Unknowingly, we are sometimes responsible for ruining the future of our children.
From infancy onwards, we give the child everything she wants. With all her needs fulfilled easily, she grows up to believe that the world owes her a living. We don’t give the children any spiritual or social training, waiting till she is 21 and then letting her decide for herself. The decision could be flawed when the inputs have been inadequate or incorrect.
Money is not everything, but it’s an important means for fulfilling our responsibilities. Children should be taught about the value of money, investing etc from an early age. You can only teach if you yourself are practicing it. Spend quality time with your children themed around money discussions. Eventually, your children will start following you. Take your child along with you for your morning walks, Sabji mandi trips, bank, temple, family doctor, financial advisor, and more. When they experience the real world with you as the guide, they will become real rather than remain in the make-believe world of smartphones and virtuality.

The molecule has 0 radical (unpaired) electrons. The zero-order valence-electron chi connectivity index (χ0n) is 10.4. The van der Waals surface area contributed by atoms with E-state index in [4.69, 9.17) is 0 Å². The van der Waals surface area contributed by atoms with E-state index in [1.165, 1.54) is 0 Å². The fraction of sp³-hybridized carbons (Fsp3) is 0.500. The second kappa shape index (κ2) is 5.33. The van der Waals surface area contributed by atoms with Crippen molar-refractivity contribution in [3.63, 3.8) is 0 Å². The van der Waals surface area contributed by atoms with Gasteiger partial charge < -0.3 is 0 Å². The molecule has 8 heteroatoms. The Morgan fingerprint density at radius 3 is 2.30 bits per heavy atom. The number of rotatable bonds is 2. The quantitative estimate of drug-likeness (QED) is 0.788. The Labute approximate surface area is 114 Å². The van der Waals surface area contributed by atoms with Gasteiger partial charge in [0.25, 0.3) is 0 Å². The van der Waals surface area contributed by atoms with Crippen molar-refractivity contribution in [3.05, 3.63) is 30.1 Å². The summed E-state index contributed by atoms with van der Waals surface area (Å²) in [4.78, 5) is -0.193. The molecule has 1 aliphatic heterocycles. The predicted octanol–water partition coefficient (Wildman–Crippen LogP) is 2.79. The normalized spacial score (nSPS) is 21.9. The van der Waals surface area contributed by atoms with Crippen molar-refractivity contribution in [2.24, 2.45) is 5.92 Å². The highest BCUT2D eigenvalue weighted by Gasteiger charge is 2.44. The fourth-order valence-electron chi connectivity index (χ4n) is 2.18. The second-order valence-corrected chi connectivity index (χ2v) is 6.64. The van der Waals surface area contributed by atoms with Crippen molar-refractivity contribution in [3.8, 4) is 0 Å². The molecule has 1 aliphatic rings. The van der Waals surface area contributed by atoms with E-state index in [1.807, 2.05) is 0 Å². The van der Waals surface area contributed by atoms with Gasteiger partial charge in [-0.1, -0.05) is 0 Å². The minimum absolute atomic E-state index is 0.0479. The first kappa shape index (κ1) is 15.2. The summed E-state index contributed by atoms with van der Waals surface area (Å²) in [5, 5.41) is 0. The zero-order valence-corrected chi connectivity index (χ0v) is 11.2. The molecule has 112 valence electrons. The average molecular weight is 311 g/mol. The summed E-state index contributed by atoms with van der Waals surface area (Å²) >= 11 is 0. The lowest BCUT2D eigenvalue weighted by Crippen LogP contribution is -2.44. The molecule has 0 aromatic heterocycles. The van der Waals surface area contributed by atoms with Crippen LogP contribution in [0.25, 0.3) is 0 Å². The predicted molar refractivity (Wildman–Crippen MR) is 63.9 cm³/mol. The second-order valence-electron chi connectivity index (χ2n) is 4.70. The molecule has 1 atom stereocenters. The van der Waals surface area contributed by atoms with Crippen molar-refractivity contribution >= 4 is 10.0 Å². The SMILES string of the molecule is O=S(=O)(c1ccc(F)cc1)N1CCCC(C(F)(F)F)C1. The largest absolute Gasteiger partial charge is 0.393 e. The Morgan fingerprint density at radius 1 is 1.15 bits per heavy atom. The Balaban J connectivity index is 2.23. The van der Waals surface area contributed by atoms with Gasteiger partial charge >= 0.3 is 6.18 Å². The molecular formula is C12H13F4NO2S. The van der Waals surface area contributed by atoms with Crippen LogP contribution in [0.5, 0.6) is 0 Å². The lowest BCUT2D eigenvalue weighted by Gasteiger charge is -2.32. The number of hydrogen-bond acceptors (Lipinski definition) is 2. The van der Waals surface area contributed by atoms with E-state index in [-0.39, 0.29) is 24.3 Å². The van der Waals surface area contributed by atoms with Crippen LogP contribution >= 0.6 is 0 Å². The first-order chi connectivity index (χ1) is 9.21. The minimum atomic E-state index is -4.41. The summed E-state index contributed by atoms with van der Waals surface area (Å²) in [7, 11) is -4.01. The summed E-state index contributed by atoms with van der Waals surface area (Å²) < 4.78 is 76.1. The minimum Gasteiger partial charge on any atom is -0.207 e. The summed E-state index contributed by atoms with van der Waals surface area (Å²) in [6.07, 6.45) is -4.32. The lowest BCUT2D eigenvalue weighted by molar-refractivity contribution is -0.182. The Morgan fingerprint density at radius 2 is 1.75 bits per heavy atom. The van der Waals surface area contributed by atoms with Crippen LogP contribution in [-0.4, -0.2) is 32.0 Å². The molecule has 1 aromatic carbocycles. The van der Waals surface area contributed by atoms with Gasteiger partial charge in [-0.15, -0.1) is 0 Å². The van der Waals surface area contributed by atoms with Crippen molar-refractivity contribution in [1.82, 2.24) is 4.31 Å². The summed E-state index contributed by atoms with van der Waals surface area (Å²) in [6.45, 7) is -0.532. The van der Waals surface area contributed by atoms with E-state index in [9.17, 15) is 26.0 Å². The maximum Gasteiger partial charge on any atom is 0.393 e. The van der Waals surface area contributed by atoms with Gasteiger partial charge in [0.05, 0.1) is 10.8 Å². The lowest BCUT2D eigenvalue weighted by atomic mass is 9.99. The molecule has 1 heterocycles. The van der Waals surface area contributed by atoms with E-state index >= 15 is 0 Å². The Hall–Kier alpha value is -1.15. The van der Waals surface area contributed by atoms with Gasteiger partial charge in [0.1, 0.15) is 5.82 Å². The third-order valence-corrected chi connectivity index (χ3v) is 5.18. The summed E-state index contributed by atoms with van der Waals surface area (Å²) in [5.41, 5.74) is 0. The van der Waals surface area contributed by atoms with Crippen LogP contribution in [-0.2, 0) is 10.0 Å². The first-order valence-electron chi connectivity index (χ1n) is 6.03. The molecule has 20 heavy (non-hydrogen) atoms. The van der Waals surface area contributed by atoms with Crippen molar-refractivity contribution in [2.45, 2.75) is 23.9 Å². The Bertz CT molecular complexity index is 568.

If this is done zealously, you would’ve fulfilled your most important duty of grooming your children to be socially and financially confident adults.
(Contributed by Jatin Uppal, Deputy Manager, Hum Fauji Initiatives)